Our culture surrounds us and it’s sometimes hard to identify it. We use it to make judgement, to define what is normal or not normal, acceptable not acceptable. I want to pose some questions to you:

 What if someone came to our church, and later on you found out they were a smoker – would you still consider them a true Christian? Many would not. We are defining who we think are Christians based on our Christian culture – which is a bit ridiculous when you consider that in Australia the number of people diagnosed with lung cancer is similar to the number of people diagnosed with skin cancer. But it is not within our Christian culture to think that someone who sunbakes may not be a true Christian. It isn’t common for us to talk about how hanging out in the sun is bad and not godly behaviour. And we wouldn’t use that as a point of difference between each other. Our culture has defined smoking to be sinful and sunbaking to be a past time.

 What other things do we use from our culture to define what it is to be a true Christian?

Like the teachers of Legalism that Paul was talking about? For example

 – Would you consider someone who drinks a few glasses of wine on a Friday night a true Christian?

– Would you consider someone who lives in a nice expensive house as a true Christian?

– Would you consider someone who believes in evolution a true Christian?

Last week Adam spoke about how humility is the key to unity. It is difficult to be unified if we let Christian culture divide us. And if we let our Christian culture divide us, we are not being humble. We may have the camp of Christians who believe in evolution sitting over there – the camp that believe in creation over there – we may have the group that have a drink or two sitting over there while those who believe that Christians shouldn’t drink at all sitting over there.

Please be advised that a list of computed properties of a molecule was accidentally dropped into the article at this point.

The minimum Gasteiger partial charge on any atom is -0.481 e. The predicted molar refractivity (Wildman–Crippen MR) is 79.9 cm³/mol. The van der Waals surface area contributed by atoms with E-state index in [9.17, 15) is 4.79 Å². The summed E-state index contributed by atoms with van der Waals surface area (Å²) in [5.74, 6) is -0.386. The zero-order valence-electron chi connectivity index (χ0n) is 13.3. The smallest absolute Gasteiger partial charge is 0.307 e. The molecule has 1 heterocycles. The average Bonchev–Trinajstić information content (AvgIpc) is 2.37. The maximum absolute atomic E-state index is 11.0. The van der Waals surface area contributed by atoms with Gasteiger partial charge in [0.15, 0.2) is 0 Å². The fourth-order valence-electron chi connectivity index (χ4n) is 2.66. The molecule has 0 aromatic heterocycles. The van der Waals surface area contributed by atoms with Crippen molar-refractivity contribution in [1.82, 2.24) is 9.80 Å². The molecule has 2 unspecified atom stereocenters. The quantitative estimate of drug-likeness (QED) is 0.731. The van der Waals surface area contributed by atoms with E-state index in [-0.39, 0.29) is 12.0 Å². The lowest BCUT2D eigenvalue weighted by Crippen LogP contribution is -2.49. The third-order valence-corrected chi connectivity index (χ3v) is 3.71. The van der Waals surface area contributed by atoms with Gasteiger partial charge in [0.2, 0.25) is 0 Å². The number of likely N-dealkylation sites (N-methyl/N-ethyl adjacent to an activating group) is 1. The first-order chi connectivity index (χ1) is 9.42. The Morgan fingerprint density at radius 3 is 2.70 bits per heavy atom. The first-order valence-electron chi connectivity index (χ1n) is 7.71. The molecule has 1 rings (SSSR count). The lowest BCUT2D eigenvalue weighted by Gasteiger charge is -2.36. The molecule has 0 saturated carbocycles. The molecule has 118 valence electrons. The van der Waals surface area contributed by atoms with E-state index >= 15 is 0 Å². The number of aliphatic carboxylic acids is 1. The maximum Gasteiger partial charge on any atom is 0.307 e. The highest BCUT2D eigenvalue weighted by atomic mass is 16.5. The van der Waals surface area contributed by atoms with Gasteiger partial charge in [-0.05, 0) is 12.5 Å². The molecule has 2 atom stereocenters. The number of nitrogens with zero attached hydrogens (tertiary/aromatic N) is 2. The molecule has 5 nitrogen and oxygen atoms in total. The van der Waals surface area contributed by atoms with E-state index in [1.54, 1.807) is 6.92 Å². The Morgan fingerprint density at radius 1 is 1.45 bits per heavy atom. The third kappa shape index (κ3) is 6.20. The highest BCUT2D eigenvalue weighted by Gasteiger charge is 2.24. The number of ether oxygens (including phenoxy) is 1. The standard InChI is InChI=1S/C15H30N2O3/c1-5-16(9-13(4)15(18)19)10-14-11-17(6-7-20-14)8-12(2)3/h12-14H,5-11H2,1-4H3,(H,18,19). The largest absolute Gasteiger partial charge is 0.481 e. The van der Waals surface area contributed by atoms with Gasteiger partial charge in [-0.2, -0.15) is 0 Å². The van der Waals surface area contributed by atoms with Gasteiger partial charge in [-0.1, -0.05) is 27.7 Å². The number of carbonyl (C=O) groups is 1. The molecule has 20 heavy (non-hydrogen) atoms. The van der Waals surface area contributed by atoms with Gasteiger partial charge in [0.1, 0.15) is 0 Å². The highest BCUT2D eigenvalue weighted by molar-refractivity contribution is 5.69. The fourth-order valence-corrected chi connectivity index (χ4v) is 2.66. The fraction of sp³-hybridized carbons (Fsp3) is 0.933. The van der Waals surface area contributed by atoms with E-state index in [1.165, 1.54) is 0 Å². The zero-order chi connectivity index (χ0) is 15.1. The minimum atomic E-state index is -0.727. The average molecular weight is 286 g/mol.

When are we going to look past our Christian culture and recognise that what matters is faith in Christ? When are we going to look past the wall of culture that we surround our faith in and proclaim and embody that you are one of us if you believe that what Christ did was enough. Faith in Christ. It is saying that I am not even going to try and save myself because I believe that Jesus’ death was sufficient. It is risky, all or nothing and radical. It is saying I believe that I can do nothing because Christ has done everything, and I will not require that of anyone else.  I will call you a Christian if you believe the same, not only if you look like me, worship like me, understand like me, dress like me, act like me, be “sinless” like me, don’t swear like me, abstain from alcohol like me, don’t smoke like me, don’t take drugs like me, be sexually pure like me.  Believe it – Christ’s death is enough and nothing else comes close.